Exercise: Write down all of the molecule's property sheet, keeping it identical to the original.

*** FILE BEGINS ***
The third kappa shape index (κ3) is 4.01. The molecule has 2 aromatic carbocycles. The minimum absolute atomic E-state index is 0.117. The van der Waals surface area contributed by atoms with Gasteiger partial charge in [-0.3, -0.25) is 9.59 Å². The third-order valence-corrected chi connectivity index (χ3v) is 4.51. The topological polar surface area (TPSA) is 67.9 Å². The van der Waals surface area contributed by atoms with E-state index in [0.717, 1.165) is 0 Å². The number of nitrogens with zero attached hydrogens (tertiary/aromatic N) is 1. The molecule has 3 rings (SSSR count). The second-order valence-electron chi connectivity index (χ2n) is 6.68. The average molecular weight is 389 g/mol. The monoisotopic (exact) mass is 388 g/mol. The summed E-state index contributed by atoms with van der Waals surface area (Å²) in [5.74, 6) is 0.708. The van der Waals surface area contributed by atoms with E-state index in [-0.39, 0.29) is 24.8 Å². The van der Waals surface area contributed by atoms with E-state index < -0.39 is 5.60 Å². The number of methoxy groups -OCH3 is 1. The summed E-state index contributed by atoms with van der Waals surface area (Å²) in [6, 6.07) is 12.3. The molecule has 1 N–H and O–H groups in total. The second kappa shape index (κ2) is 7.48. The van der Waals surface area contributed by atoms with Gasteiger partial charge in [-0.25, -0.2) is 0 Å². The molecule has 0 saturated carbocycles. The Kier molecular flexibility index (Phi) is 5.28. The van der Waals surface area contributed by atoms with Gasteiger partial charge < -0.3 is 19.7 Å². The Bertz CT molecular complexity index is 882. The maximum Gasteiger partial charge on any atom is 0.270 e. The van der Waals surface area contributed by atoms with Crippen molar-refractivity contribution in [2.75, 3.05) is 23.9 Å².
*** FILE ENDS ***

The third kappa shape index (κ3) is 4.01. The molecule has 2 aromatic carbocycles. The minimum absolute atomic E-state index is 0.117. The van der Waals surface area contributed by atoms with Gasteiger partial charge in [-0.3, -0.25) is 9.59 Å². The third-order valence-corrected chi connectivity index (χ3v) is 4.51. The topological polar surface area (TPSA) is 67.9 Å². The van der Waals surface area contributed by atoms with E-state index in [0.717, 1.165) is 0 Å². The number of nitrogens with zero attached hydrogens (tertiary/aromatic N) is 1. The molecule has 3 rings (SSSR count). The second-order valence-electron chi connectivity index (χ2n) is 6.68. The average molecular weight is 389 g/mol. The monoisotopic (exact) mass is 388 g/mol. The summed E-state index contributed by atoms with van der Waals surface area (Å²) in [5.74, 6) is 0.708. The van der Waals surface area contributed by atoms with E-state index in [-0.39, 0.29) is 24.8 Å². The van der Waals surface area contributed by atoms with E-state index < -0.39 is 5.60 Å². The number of methoxy groups -OCH3 is 1. The summed E-state index contributed by atoms with van der Waals surface area (Å²) in [6, 6.07) is 12.3. The molecule has 1 N–H and O–H groups in total. The second kappa shape index (κ2) is 7.48. The van der Waals surface area contributed by atoms with Gasteiger partial charge in [-0.25, -0.2) is 0 Å². The molecule has 0 saturated carbocycles. The Kier molecular flexibility index (Phi) is 5.28. The van der Waals surface area contributed by atoms with Gasteiger partial charge < -0.3 is 19.7 Å². The Bertz CT molecular complexity index is 882. The maximum Gasteiger partial charge on any atom is 0.270 e. The van der Waals surface area contributed by atoms with Crippen molar-refractivity contribution in [2.75, 3.05) is 23.9 Å².